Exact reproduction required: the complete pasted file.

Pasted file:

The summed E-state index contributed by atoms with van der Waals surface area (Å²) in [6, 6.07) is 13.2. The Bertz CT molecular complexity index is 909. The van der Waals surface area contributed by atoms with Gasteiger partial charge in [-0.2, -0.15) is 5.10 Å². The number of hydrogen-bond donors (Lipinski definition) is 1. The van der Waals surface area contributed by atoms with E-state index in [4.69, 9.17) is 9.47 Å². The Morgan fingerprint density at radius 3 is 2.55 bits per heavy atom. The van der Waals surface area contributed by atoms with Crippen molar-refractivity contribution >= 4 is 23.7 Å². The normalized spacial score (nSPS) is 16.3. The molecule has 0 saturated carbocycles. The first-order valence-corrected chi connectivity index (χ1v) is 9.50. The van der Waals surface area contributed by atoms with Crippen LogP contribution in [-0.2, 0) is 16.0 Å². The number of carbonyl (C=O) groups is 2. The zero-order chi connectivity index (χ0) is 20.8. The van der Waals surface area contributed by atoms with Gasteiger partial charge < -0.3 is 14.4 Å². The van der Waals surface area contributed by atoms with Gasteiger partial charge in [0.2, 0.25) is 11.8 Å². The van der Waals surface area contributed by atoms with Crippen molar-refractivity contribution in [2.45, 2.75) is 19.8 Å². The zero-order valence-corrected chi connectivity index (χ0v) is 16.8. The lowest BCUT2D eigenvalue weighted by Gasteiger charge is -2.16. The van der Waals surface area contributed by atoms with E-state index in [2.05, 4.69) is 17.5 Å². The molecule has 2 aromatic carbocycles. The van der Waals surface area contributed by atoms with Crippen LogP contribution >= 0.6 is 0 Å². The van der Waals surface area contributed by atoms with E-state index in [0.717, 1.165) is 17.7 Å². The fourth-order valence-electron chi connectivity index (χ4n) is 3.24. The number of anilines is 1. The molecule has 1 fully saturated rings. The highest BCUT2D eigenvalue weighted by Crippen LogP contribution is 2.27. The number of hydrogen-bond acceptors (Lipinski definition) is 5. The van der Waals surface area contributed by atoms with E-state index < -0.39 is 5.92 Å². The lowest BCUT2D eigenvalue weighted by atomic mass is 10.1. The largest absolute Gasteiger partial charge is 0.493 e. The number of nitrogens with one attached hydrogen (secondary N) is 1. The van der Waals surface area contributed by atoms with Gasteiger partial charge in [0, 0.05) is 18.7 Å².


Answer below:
The summed E-state index contributed by atoms with van der Waals surface area (Å²) in [6, 6.07) is 13.2. The Bertz CT molecular complexity index is 909. The van der Waals surface area contributed by atoms with Gasteiger partial charge in [-0.2, -0.15) is 5.10 Å². The number of hydrogen-bond donors (Lipinski definition) is 1. The van der Waals surface area contributed by atoms with E-state index in [4.69, 9.17) is 9.47 Å². The Morgan fingerprint density at radius 3 is 2.55 bits per heavy atom. The van der Waals surface area contributed by atoms with Crippen molar-refractivity contribution >= 4 is 23.7 Å². The normalized spacial score (nSPS) is 16.3. The molecule has 0 saturated carbocycles. The first-order valence-corrected chi connectivity index (χ1v) is 9.50. The van der Waals surface area contributed by atoms with Crippen LogP contribution in [-0.2, 0) is 16.0 Å². The number of carbonyl (C=O) groups is 2. The zero-order chi connectivity index (χ0) is 20.8. The van der Waals surface area contributed by atoms with Gasteiger partial charge < -0.3 is 14.4 Å². The van der Waals surface area contributed by atoms with Gasteiger partial charge in [0.2, 0.25) is 11.8 Å². The van der Waals surface area contributed by atoms with Crippen molar-refractivity contribution in [2.45, 2.75) is 19.8 Å². The zero-order valence-corrected chi connectivity index (χ0v) is 16.8. The lowest BCUT2D eigenvalue weighted by Gasteiger charge is -2.16. The van der Waals surface area contributed by atoms with E-state index in [2.05, 4.69) is 17.5 Å². The molecule has 2 aromatic carbocycles. The van der Waals surface area contributed by atoms with Crippen LogP contribution >= 0.6 is 0 Å². The van der Waals surface area contributed by atoms with E-state index in [0.717, 1.165) is 17.7 Å². The fourth-order valence-electron chi connectivity index (χ4n) is 3.24. The number of anilines is 1. The molecule has 1 fully saturated rings. The highest BCUT2D eigenvalue weighted by Crippen LogP contribution is 2.27. The number of hydrogen-bond acceptors (Lipinski definition) is 5. The van der Waals surface area contributed by atoms with E-state index < -0.39 is 5.92 Å². The lowest BCUT2D eigenvalue weighted by atomic mass is 10.1. The largest absolute Gasteiger partial charge is 0.493 e. The number of nitrogens with one attached hydrogen (secondary N) is 1. The van der Waals surface area contributed by atoms with Gasteiger partial charge in [0, 0.05) is 18.7 Å².